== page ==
French weekly magazines review 30 November 2014
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One person you can't avoid this week in the French magazines is former President Nicolas Sarkozy. Each of the weeklies has a different slant though.
Le Nouvel Observateur features the former president's photo with the title "Usé" meaning "worn out". With the image of a flat battery, the subheading reads: no ideas, no work, no real desire. Le Nouvel Obs says that the campaign for the primaries in the opposition UMP party which concluded last night has been lacklustre and that Sarkozy has no new ideas, strategy or programme.
Left-wing Marianne asks whether an alliance between Sarkozy's UMP and the Front National of Marine Le Pen is on the cards. The magazine publishes the results of an exclusive poll in which 55% of UMP supporters would rather their party formed an alliance with the FN in the upcoming regional elections than see the left win.
L'Express has a photo of Hollande but Sarko is not far: L'Express's editorial team asks why Hollande is obsessed with Sarkozy and vice versa. The magazine quotes both politicians' comments about each other from the past year or so, revealing how closely they follow each others' activities.
Out of France and to even colder climes, two of the weeklies carry articles about the Arctic.
L'Express's journalist Laurence Pivot reports from aboard the Canadian iceboat the Amundsen where she interviews scientists furiously scrabbling to gather data about this unique eco-system. The cartographers she meets explain that only 10% of the seabed has been mapped, meaning that we know less about this part of planet Earth than we know about the Moon and Planet Mars. Meanwhile, geologists, biologists, meterologists and oceanographers are in a race against time to gather the maximum amount of data sometimes working for days on end without rest.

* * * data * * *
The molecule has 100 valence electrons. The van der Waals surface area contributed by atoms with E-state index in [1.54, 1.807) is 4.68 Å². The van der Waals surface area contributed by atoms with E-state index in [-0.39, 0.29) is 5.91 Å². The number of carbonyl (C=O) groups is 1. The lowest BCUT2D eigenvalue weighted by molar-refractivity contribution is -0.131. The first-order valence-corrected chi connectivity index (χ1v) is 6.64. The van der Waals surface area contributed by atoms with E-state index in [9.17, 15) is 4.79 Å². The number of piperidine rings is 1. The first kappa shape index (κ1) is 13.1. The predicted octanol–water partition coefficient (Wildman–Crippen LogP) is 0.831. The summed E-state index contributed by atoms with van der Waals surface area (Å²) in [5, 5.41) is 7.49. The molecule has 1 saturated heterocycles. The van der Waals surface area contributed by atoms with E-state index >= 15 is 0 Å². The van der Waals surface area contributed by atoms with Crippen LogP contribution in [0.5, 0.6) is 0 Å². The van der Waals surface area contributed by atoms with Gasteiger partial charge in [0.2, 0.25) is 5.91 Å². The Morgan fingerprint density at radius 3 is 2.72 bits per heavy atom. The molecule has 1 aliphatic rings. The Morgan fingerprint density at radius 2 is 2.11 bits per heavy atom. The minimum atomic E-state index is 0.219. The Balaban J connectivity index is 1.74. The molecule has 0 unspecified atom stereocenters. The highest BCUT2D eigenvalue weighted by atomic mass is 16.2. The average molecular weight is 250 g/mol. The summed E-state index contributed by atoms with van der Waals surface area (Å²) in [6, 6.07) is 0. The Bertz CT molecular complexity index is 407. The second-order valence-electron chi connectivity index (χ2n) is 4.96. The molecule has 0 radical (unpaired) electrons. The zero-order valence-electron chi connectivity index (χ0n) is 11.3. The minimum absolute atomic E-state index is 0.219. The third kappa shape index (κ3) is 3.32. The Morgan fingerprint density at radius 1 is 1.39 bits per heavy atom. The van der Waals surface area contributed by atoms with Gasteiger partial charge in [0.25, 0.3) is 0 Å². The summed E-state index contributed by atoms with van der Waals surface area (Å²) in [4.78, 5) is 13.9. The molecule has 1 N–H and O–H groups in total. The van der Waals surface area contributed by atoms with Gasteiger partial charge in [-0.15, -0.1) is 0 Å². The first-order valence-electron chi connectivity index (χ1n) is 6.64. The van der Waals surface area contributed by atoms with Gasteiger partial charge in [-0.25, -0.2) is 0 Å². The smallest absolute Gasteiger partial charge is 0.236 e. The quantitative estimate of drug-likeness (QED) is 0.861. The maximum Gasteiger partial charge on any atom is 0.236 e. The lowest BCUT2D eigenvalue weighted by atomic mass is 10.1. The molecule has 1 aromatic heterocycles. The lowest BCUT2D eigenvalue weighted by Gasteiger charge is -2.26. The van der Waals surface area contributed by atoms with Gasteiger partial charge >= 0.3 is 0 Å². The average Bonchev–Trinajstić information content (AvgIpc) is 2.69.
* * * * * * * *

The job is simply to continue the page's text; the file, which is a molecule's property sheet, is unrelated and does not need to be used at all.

Since 1984 the ice sheet has reduced in surface area by 30% in summer and 8% in the winter. All of it has reduced in thickness by half. For geologist Lantao Geng this is worrying because of the methane gas trapped in the ice. It is 23% more poisonous than carbon dioxide and the more of it is released, the more it could trigger the further melting of the ice caps: a vicious cycle. All of this should be food for thought for the politicians at the international climate conference in Paris next year, the piece concludes.
Le Point also picks up the situation in the Arctic but in its economic pages. Its article entitled "Hunting Arctic treasure" looks at how the melting of the icecap could open up economic opportunities not to mention a political Pandora's Box.
The magazine says that whilst the South Pole has been protected as a sancturay until 2048, the North Pole has become a potential eldorado for big business. With the receding icesheet which could roll right back as early as 2030, business people in the hydrocarbon industry, fishing sector and shipping businesses - not to mention those with an eye on precious metals - are rubbing their hands together at the new opportunities which may be opening up.
Not all are happy though: Michel Rocard, the ambassador for the poles says that the main countries of the Arctic Council - the US, Canada, Russia, Norway and Denmark - are fiercely defending their turf. Tensions heightened when the Russians implanted a titanium flag on the seabed directly on the North Pole in 2007. Rocard says that anarchy may reign in these tricky waters given the lack of international cooperation.
The article does outline the difficulties of exploiting the resources both due to the difficult conditions of the area but also the risks to the environment.There are many complex details but, concludes Patrick Bonazza of Le Point, the myth of the Eldorado of the north persists.
We are likely to hear more about the region over the coming years both in terms of the environment and the geopolitics at play.
L'Express in its culture pages has picked up on an interesting rend in teen literature that of "dystopian fantasies". This genre of books includes James Dashner's Maze Runner, Veronica Roth's Divergente series and Suzanne Collins Hunger Games trilogy which has also been turned into blockbuster films. What the books have in common is that creativity and compassion are crushed and an oppresive state dominates.
L'Expess wonders whether this is a sign of our times and Glen Tavennec, director of youth literature at Robert Lafont publishing house, thinks that we are only going to see an increase in the trend with sci-fi getting even darker.The politics in the books are not lost on the younger generation.
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